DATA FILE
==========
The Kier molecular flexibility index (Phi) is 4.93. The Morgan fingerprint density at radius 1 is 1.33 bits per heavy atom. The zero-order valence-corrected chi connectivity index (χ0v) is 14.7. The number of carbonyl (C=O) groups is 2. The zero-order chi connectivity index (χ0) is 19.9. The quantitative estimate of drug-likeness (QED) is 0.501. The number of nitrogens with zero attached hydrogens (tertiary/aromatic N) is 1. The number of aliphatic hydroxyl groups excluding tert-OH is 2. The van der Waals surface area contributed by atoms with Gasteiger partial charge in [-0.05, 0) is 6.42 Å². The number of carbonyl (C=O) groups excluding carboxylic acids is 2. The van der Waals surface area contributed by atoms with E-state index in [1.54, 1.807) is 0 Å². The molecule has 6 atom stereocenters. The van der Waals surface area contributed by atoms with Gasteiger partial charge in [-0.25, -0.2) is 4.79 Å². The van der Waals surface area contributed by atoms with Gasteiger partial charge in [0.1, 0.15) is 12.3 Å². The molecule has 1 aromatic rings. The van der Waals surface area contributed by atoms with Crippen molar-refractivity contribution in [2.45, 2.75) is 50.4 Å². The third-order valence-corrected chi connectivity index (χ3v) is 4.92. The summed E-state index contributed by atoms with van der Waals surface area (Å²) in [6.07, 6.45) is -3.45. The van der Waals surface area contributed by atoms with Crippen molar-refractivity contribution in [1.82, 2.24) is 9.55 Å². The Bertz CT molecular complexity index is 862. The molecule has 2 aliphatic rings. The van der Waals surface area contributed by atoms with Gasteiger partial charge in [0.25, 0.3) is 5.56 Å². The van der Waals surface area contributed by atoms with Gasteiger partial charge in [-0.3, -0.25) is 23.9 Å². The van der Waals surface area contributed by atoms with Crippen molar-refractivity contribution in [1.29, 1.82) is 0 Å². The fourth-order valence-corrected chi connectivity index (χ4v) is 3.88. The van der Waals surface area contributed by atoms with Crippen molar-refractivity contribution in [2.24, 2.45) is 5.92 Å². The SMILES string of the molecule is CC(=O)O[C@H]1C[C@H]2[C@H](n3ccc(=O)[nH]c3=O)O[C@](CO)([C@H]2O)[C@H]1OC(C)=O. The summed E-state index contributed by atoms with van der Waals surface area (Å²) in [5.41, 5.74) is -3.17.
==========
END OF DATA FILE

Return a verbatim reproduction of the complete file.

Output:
The Kier molecular flexibility index (Phi) is 4.93. The Morgan fingerprint density at radius 1 is 1.33 bits per heavy atom. The zero-order valence-corrected chi connectivity index (χ0v) is 14.7. The number of carbonyl (C=O) groups is 2. The zero-order chi connectivity index (χ0) is 19.9. The quantitative estimate of drug-likeness (QED) is 0.501. The number of nitrogens with zero attached hydrogens (tertiary/aromatic N) is 1. The number of aliphatic hydroxyl groups excluding tert-OH is 2. The van der Waals surface area contributed by atoms with Gasteiger partial charge in [-0.05, 0) is 6.42 Å². The number of carbonyl (C=O) groups excluding carboxylic acids is 2. The van der Waals surface area contributed by atoms with E-state index in [1.54, 1.807) is 0 Å². The molecule has 6 atom stereocenters. The van der Waals surface area contributed by atoms with Gasteiger partial charge in [-0.25, -0.2) is 4.79 Å². The van der Waals surface area contributed by atoms with Gasteiger partial charge in [0.1, 0.15) is 12.3 Å². The molecule has 1 aromatic rings. The van der Waals surface area contributed by atoms with Crippen molar-refractivity contribution in [2.45, 2.75) is 50.4 Å². The third-order valence-corrected chi connectivity index (χ3v) is 4.92. The summed E-state index contributed by atoms with van der Waals surface area (Å²) in [6.07, 6.45) is -3.45. The van der Waals surface area contributed by atoms with Crippen molar-refractivity contribution in [1.82, 2.24) is 9.55 Å². The Bertz CT molecular complexity index is 862. The molecule has 2 aliphatic rings. The van der Waals surface area contributed by atoms with Gasteiger partial charge in [0.25, 0.3) is 5.56 Å². The van der Waals surface area contributed by atoms with Gasteiger partial charge in [-0.3, -0.25) is 23.9 Å². The van der Waals surface area contributed by atoms with Crippen molar-refractivity contribution in [1.29, 1.82) is 0 Å². The fourth-order valence-corrected chi connectivity index (χ4v) is 3.88. The van der Waals surface area contributed by atoms with Crippen molar-refractivity contribution in [2.24, 2.45) is 5.92 Å². The SMILES string of the molecule is CC(=O)O[C@H]1C[C@H]2[C@H](n3ccc(=O)[nH]c3=O)O[C@](CO)([C@H]2O)[C@H]1OC(C)=O. The summed E-state index contributed by atoms with van der Waals surface area (Å²) in [5.41, 5.74) is -3.17.